Images of Conviction: The Construction of Visual Evidence 

(Paris: Xavier Barral, 2015)

I proofread the catalogue to this excellent exhibition exploring forensic photography from its inception in the nineteenth century to its contemporary uses.

Press release:

Foreword by Jennifer L. Mnookin. Introduction by Diane Dufour. Text by Christian Delage, Tom Keenan, Tomasz Kizny, Luce Lebart, Anthony Petiteau, Eyal Weizman.

Images of Conviction shows, through 11 case studies, how the photographic image is constructed to become evidence. From the scientific methods developed by Alphonse Bertillon, a criminologist who worked for the Préfecture de Police de Paris in the late 19th century, to the first aerial images of the front taken by the army during World War I, to the shots allowing the victims of Stalin's Great Purge to be identified--for over 150 years photography has served as proof, testifying to crime and thus seeming to deliver truths.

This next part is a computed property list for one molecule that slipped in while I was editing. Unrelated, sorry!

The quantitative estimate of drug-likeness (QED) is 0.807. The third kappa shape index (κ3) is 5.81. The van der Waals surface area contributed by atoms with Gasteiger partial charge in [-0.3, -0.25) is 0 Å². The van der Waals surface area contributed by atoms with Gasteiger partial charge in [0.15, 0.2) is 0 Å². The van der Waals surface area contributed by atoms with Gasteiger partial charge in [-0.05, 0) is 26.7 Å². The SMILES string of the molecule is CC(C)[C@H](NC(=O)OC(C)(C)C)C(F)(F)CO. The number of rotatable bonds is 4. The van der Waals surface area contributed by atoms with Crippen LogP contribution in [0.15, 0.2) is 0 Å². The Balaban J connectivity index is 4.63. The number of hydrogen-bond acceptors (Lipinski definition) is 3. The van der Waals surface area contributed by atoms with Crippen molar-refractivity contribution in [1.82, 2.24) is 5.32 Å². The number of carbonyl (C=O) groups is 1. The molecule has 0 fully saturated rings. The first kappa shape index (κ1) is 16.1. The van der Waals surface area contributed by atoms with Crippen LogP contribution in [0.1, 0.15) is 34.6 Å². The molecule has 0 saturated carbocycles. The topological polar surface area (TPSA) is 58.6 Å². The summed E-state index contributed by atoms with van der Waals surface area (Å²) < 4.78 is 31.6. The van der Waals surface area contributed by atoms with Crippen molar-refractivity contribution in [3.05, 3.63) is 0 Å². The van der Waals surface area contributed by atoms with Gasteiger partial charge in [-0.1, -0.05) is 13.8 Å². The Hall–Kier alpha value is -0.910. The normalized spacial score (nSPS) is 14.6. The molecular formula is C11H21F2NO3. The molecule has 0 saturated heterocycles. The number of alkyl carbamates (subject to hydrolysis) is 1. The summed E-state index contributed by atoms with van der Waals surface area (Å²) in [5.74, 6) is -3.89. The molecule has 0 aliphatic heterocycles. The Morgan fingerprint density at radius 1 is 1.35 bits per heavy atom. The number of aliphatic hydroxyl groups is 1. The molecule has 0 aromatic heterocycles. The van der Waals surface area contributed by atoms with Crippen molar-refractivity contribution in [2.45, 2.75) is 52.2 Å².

In the 11 cases presented here, each one situated within its historical and political context, the question of the status of images is acutely posed. Whether it be the famous shots of the Shroud of Turin, the images of the Nuremberg trial, the skull of Josef Mengele or photos taken with cell phones recording the damage of drone strikes in Afghanistan and Israel, forensic images are now part of any police or political investigation.